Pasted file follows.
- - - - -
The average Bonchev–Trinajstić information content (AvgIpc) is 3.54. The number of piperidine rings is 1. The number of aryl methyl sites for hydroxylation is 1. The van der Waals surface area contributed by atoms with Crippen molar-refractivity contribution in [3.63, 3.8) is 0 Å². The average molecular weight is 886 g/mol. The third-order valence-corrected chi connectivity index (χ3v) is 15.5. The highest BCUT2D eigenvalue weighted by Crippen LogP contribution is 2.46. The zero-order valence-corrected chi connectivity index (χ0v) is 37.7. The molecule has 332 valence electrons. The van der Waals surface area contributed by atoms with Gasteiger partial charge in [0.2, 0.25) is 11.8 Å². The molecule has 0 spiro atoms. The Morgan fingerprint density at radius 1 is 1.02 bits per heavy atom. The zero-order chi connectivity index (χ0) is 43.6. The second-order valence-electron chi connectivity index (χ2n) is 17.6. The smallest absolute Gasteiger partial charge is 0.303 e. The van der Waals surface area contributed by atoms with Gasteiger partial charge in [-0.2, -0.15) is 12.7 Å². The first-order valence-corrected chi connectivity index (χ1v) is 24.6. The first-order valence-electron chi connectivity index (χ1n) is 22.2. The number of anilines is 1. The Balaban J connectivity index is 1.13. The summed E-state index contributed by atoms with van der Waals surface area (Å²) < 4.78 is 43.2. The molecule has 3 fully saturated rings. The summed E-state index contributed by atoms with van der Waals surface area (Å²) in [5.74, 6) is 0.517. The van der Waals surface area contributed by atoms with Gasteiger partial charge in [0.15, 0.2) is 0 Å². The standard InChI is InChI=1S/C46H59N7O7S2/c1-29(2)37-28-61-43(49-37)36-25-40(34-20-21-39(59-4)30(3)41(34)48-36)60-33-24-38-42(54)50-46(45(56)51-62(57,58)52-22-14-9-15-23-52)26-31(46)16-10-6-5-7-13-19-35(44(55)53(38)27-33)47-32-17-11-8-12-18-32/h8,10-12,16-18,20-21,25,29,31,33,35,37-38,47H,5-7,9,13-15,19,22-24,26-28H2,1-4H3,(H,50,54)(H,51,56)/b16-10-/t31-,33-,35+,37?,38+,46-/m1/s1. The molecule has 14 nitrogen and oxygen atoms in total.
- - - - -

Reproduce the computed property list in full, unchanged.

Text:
The average Bonchev–Trinajstić information content (AvgIpc) is 3.54. The number of piperidine rings is 1. The number of aryl methyl sites for hydroxylation is 1. The van der Waals surface area contributed by atoms with Crippen molar-refractivity contribution in [3.63, 3.8) is 0 Å². The average molecular weight is 886 g/mol. The third-order valence-corrected chi connectivity index (χ3v) is 15.5. The highest BCUT2D eigenvalue weighted by Crippen LogP contribution is 2.46. The zero-order valence-corrected chi connectivity index (χ0v) is 37.7. The molecule has 332 valence electrons. The van der Waals surface area contributed by atoms with Gasteiger partial charge in [0.2, 0.25) is 11.8 Å². The molecule has 0 spiro atoms. The Morgan fingerprint density at radius 1 is 1.02 bits per heavy atom. The zero-order chi connectivity index (χ0) is 43.6. The second-order valence-electron chi connectivity index (χ2n) is 17.6. The smallest absolute Gasteiger partial charge is 0.303 e. The van der Waals surface area contributed by atoms with Gasteiger partial charge in [-0.2, -0.15) is 12.7 Å². The first-order valence-corrected chi connectivity index (χ1v) is 24.6. The first-order valence-electron chi connectivity index (χ1n) is 22.2. The number of anilines is 1. The Balaban J connectivity index is 1.13. The summed E-state index contributed by atoms with van der Waals surface area (Å²) < 4.78 is 43.2. The molecule has 3 fully saturated rings. The summed E-state index contributed by atoms with van der Waals surface area (Å²) in [5.74, 6) is 0.517. The van der Waals surface area contributed by atoms with Gasteiger partial charge in [0.15, 0.2) is 0 Å². The standard InChI is InChI=1S/C46H59N7O7S2/c1-29(2)37-28-61-43(49-37)36-25-40(34-20-21-39(59-4)30(3)41(34)48-36)60-33-24-38-42(54)50-46(45(56)51-62(57,58)52-22-14-9-15-23-52)26-31(46)16-10-6-5-7-13-19-35(44(55)53(38)27-33)47-32-17-11-8-12-18-32/h8,10-12,16-18,20-21,25,29,31,33,35,37-38,47H,5-7,9,13-15,19,22-24,26-28H2,1-4H3,(H,50,54)(H,51,56)/b16-10-/t31-,33-,35+,37?,38+,46-/m1/s1. The molecule has 14 nitrogen and oxygen atoms in total.